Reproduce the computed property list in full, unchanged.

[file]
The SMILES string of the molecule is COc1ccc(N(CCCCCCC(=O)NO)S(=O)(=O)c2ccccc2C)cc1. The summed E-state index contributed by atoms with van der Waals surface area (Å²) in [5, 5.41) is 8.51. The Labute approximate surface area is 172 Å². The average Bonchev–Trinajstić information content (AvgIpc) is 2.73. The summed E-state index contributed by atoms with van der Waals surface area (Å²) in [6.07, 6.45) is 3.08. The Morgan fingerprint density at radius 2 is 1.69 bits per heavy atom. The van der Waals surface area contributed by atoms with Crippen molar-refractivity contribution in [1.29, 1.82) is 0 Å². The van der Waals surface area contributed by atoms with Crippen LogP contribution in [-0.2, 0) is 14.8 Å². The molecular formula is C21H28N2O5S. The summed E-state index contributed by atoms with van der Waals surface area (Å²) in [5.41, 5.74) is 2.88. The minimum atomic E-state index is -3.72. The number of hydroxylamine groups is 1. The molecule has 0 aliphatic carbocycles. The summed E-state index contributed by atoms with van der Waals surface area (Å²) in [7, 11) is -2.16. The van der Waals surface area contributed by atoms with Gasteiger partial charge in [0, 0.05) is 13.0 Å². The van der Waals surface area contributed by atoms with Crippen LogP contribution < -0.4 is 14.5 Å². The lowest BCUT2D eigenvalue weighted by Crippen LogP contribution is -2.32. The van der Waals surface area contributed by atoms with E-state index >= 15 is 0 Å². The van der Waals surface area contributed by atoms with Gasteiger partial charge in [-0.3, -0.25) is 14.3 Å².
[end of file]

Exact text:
The SMILES string of the molecule is COc1ccc(N(CCCCCCC(=O)NO)S(=O)(=O)c2ccccc2C)cc1. The summed E-state index contributed by atoms with van der Waals surface area (Å²) in [5, 5.41) is 8.51. The Labute approximate surface area is 172 Å². The average Bonchev–Trinajstić information content (AvgIpc) is 2.73. The summed E-state index contributed by atoms with van der Waals surface area (Å²) in [6.07, 6.45) is 3.08. The Morgan fingerprint density at radius 2 is 1.69 bits per heavy atom. The van der Waals surface area contributed by atoms with Crippen molar-refractivity contribution in [1.29, 1.82) is 0 Å². The van der Waals surface area contributed by atoms with Crippen LogP contribution in [-0.2, 0) is 14.8 Å². The molecular formula is C21H28N2O5S. The summed E-state index contributed by atoms with van der Waals surface area (Å²) in [5.41, 5.74) is 2.88. The minimum atomic E-state index is -3.72. The number of hydroxylamine groups is 1. The molecule has 0 aliphatic carbocycles. The summed E-state index contributed by atoms with van der Waals surface area (Å²) in [7, 11) is -2.16. The van der Waals surface area contributed by atoms with Gasteiger partial charge in [0, 0.05) is 13.0 Å². The van der Waals surface area contributed by atoms with Crippen LogP contribution < -0.4 is 14.5 Å². The lowest BCUT2D eigenvalue weighted by Crippen LogP contribution is -2.32. The van der Waals surface area contributed by atoms with E-state index >= 15 is 0 Å². The van der Waals surface area contributed by atoms with Gasteiger partial charge in [-0.3, -0.25) is 14.3 Å².